Edie Falco as Hillary Clinton


Cobie Smulders as Ann Coulter


Judith Light as Susan Carpenter-McMillan


Margo Martindale as Lucianne Goldberg

Fill 1
Fill 1
November 29, 2021
Online Originals


Many in the Impeachment cast had the tough job of portraying real people, including some who were extremely well known.

EDIE FALCO as Hillary Clinton
Executive producer Ryan Murphy persuaded this four-time Emmy winner to step into the supporting role of the embattled First Lady with one well-chosen episode script. In it, the president finally admits to his wife that he’d lied to the grand jury about his sexual relationship with Lewinsky.

“The whole world wonders about what it was like when she found out that he really had been with Monica,” Falco says. “The scenes, as written, were very interesting and moving. Your heart breaks for this woman trying to navigate this very public life she has with the man she loves.”

The experience of Impeachment taught her that she’s not a fan of playing reallife characters, Falco adds. “It was daunting throughout. I have so much respect for Hillary. And who the hell wants to be imitated? Kate McKinnon imitated me on SNL. She was really good. But it creeped me out.”

When Smulders first heard that the role of Coulter was up for grabs, she wasn’t sure it called out to her: the now-familiar media pundit worked behind the scenes during the Clinton-Lewinsky crisis, crafting legal briefs for Paula Jones’s lawyers. The actress learned of the part from her husband, Taran Killam, who’d been cast as Jones’s husband, Steve. And after listening to hours of audiobooks by the conservative pot-stirrer, Smulders was ready to go.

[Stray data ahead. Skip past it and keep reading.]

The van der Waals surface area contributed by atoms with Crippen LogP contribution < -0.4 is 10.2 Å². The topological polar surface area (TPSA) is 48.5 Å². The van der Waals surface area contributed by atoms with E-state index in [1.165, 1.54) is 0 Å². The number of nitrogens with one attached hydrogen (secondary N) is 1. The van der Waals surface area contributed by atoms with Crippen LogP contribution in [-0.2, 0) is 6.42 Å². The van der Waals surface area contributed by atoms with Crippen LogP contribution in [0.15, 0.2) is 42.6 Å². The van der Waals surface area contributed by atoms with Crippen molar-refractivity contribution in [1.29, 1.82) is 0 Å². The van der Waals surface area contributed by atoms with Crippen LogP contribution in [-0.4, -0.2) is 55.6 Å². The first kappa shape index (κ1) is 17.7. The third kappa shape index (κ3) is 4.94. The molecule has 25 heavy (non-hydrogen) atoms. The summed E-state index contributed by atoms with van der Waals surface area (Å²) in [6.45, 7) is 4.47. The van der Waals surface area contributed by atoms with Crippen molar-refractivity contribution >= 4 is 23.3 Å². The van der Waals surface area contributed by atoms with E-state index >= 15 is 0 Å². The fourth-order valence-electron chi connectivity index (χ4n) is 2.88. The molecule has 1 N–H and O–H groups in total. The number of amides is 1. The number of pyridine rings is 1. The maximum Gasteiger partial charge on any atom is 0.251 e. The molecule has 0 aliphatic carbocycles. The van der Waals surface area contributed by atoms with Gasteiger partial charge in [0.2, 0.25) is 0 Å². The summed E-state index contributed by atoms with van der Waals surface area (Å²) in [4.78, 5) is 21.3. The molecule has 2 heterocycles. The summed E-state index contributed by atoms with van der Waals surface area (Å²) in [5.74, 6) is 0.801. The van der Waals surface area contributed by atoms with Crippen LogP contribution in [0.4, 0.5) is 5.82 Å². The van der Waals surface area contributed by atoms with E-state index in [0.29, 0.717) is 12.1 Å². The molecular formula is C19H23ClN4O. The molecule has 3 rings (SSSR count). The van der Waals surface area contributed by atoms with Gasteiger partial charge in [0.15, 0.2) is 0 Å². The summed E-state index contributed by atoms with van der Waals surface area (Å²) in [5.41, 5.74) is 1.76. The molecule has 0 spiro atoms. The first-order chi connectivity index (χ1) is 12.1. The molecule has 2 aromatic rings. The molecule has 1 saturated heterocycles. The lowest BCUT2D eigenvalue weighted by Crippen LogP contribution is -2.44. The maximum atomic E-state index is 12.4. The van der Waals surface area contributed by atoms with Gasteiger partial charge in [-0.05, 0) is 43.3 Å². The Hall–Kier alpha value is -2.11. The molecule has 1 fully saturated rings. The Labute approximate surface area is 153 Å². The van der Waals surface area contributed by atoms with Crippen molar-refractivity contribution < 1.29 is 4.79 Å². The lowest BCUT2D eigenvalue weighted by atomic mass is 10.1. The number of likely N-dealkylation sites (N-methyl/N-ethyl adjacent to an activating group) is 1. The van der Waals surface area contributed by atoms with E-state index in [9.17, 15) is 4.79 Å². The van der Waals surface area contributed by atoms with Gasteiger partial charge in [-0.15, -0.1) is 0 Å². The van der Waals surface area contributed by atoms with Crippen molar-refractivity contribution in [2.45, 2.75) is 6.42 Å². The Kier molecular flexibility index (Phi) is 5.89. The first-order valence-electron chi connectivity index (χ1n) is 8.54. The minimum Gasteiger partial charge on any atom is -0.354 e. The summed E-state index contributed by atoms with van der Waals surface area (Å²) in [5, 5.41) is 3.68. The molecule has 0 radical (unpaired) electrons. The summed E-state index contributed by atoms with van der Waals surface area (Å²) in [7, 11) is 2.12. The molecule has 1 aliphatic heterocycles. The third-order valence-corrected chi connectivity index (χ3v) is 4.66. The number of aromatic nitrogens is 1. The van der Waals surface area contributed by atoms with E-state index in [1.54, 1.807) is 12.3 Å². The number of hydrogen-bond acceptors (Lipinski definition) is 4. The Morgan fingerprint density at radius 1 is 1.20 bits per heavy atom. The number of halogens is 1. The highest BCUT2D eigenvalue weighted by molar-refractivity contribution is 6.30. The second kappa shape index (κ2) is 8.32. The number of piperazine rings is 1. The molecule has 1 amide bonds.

“She has a very recognizable cadence, so it was easy to hook into,” the actress says of her character’s lockjaw speech patterns. “I was glad she wrote so many books and read them herself. We don’t have the same point of view, but it was helpful for the process.”

As for Coulter’s gleeful patrician swagger and her comportment in far-right circles, that took further thought. “To be able to walk into a room and automatically think you’re the smartest, that everybody wants to talk to you and that you can hold a room’s attention? I had to psych myself up for that.”

JUDITH LIGHT as Susan Carpenter-McMillan
An anti-abortion activist and self-proclaimed “conservative feminist,” Carpenter-McMillan swooped into the life of Paula Jones. But in assigning herself the role of Jones’s senior advisor, spokesperson and fashion consultant, she herself made it onto the national stage.

“Does Susie Carpenter-McMillan want to help Paula Jones? Or is she manipulating her?” Light asks. “As human beings, we’re not just one way. And she’s a smorgasbord of many different things.”

A mainstay of New York theater, Light knew Annaleigh Ashford, who was cast as Jones, from Broadway circles. They’d never worked together, but their chemistry as brassy big sister and insecure little sister is instantly apparent — and often hilarious. Light had faint memories of Carpenter-McMillan’s TV appearances in the late ’90s. But her favorite Impeachment moments come when her well-tailored, sharp-tongued character takes charge in rooms full of self-important men in suits. “People thought she was nuttier than a fruitcake,” Light says. “She didn’t care. She believed there were women who’d been done wrong, and that Paula was one of them. She was there to make sure that was heard.”

MARGO MARTINDALE as Lucianne Goldberg
Before Impeachment, Martindale’s only knowledge of Linda Tripp’s literary agent was that she’d advised Tripp to surreptitiously record her phone conversations with Lewinsky. Research taught her, however, that Goldberg was difficult to pigeonhole.

“I thought she was a terrible person for what she did,” Martindale says. “But I also found her to be a wild combination of things. She’s funny, charming and talks about drinking a lot. But when she’s grounded, she’s smart as a tack.”

Dressed in flowing caftans and sporting a blonde pageboy, Martindale nails Goldberg’s cocktail-sipping flamboyance. And after learning that one-party consent recording is illegal in D.C., she captures Goldberg’s righteous lack of remorse. “She’s unapologetic because she actually believes that Bill Clinton needed to be brought down,” Martindale says. “She thought she was keeping immorality at bay.”


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